Why you could be paying more for your credit cards

It seems having a credit card is getting more expensive, especially if you carry a balance. Interest rates have been climbing higher, which means you’ll likely be paying more for debt already on those cards, and anything new charges you might tack on to them.

“The average credit card rate is now a record-high 17.96%, surpassing the previous record of 17.87% set in April 2019. And Federal Reserve Chairman Jerome Powell has made it clear that the Fed is not done raising rates – “not by a long shot,” says Ted Rossman, senior industry analyst with Bankrate.

“According to the CME FedWatch tool, there’s a strong likelihood the Fed will implement another 75 basis-point hike later this month, with smaller increases projected for November and December,” Rossman says.

The best guess is that “we may see another percentage point and a half [increase] by the end of the year,” Rossman says.

So why are card rates so high?

“Almost all credit cards have variable rates which track the prime rate,” Rossman said. When it goes up, your credit card rate goes up. Card issuers tack a profit margin onto the prime rate, often around 12% or 13%, he added.

“Rate hikes generally affect new and existing balances, so most credit cardholders are currently facing rates that are 225 basis points [2.25%] higher than they were just six months ago. During the last rate hike cycle, it took the Fed three years to raise rates 225 basis points (from December 2015 to December 2018). This time, it only took them four and a half months, from mid-March to late July. And there’s more to come.”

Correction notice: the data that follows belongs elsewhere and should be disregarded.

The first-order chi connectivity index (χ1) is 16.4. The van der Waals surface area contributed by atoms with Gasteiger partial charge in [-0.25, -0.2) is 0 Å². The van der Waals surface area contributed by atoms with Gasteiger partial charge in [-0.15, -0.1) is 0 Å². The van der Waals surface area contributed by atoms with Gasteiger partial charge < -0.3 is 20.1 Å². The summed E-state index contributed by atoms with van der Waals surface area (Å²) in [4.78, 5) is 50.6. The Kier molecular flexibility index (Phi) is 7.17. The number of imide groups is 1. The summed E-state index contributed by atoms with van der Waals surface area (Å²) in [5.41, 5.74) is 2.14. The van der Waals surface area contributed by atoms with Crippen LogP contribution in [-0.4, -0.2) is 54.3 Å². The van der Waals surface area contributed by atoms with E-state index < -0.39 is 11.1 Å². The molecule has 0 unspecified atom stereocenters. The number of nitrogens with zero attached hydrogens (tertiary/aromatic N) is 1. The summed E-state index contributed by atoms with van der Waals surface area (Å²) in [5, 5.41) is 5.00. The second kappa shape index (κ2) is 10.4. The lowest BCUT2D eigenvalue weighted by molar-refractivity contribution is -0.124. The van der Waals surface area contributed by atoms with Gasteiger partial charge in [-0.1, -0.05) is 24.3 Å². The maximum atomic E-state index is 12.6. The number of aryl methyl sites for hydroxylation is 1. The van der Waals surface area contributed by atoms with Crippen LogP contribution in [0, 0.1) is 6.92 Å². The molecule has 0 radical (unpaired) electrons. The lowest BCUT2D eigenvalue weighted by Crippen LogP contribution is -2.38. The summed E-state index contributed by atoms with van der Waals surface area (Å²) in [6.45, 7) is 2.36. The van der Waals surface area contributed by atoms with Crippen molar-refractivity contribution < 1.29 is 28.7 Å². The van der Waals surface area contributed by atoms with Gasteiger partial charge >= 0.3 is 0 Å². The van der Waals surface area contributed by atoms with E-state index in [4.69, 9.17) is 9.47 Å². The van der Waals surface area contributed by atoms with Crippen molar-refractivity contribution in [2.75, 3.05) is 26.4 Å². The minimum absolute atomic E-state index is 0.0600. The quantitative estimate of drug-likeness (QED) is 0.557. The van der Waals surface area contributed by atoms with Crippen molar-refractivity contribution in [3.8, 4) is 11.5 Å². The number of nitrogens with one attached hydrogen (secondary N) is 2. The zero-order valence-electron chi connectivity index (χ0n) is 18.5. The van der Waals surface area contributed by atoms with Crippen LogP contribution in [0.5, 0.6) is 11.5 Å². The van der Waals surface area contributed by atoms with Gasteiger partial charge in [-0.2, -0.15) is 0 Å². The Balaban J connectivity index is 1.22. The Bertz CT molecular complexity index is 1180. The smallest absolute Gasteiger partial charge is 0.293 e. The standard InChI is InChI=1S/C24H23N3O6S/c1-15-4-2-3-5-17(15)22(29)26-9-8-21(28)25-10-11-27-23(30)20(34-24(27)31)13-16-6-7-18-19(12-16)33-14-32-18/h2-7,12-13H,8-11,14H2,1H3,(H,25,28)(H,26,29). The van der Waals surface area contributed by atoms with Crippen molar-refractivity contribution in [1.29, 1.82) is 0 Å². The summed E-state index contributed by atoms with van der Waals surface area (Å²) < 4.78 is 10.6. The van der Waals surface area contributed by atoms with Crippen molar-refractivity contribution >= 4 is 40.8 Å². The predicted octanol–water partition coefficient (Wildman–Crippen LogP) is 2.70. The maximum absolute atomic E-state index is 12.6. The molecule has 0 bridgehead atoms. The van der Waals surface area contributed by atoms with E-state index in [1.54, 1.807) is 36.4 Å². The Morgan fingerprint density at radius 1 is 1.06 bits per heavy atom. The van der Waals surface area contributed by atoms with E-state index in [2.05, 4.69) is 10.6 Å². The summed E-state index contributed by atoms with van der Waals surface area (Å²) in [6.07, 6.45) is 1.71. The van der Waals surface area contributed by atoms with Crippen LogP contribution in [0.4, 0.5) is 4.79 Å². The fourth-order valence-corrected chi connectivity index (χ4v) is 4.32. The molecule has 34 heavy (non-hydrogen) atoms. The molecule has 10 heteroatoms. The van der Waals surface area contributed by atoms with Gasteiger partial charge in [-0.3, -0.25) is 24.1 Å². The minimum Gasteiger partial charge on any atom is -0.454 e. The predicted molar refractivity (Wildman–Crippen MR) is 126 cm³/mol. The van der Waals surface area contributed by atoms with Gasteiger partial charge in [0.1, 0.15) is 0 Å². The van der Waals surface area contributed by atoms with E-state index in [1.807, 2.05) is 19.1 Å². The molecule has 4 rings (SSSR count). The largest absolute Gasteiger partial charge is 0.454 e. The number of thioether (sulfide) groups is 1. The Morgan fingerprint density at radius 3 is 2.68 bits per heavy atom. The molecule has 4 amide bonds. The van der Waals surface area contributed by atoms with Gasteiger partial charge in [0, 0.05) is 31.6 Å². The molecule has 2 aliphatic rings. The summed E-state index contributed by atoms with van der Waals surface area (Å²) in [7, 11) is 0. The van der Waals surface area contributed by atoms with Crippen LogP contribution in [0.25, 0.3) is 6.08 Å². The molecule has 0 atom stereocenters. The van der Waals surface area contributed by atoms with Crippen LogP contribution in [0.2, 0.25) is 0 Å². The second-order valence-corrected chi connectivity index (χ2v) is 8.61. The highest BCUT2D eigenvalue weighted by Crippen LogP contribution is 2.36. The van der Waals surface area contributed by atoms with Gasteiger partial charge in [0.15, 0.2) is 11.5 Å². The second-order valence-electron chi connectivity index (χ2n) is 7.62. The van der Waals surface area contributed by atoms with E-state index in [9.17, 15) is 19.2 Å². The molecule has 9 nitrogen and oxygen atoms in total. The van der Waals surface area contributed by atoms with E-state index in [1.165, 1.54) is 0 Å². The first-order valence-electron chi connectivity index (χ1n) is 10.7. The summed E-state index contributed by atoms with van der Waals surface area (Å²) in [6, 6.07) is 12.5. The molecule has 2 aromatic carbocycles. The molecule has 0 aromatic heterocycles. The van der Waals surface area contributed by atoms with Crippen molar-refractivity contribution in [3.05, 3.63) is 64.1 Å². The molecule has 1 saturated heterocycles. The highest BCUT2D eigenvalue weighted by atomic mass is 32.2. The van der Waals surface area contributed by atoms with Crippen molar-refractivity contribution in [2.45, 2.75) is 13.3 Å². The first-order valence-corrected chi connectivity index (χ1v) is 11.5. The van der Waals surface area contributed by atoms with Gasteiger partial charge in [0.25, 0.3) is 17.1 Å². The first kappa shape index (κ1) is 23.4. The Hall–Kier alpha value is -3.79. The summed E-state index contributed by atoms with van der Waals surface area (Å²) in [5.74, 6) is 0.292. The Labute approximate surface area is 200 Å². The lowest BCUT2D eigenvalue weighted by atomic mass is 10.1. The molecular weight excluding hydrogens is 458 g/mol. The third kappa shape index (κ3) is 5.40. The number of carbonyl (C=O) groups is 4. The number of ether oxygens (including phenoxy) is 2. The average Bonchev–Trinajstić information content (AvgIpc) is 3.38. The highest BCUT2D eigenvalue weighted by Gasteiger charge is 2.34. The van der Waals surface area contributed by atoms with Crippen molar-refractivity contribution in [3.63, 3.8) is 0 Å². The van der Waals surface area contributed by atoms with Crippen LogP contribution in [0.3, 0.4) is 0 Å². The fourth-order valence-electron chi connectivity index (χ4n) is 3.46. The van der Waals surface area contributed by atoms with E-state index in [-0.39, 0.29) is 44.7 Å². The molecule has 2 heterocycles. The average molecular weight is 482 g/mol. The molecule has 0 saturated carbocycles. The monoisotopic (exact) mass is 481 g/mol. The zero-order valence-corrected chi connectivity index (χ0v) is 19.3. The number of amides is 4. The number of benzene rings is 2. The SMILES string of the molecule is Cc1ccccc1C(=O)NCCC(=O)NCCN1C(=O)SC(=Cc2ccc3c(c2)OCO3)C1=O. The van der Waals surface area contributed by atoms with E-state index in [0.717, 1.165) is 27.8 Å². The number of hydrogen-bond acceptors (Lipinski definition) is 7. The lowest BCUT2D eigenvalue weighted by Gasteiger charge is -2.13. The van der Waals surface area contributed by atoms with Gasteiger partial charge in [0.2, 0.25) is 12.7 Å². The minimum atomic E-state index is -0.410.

Rossman says there’s a cumulative effect to such rate hikes.

“Let’s say you started the year owing $5,000 on your credit cards, which is right about the national average,” Rossman said. “Well, at 16%, if you made minimum payments, you’d be in debt for more than 15 years, and you’d end up paying about $5,400 in interest. That’s bad enough. But right now, with the rate around 18%, now those minimum payments are going to last about five months longer and the total interest expense is going to be about $800 higher.”

His advice? Pay down credit card debt as soon as possible. He advised getting a 0% balance transfer card if that’s an option.

“It’s just hard to build wealth when you’re paying the credit card company 18 or 20 or 25% interest month over month,” he said.

If it’s not possible to make more than minimum payments each month, “Forget about chasing rewards and seek the lowest interest rate possible,” Rossman said. “There are 0% balance transfer offers that last as long as 21 months.”

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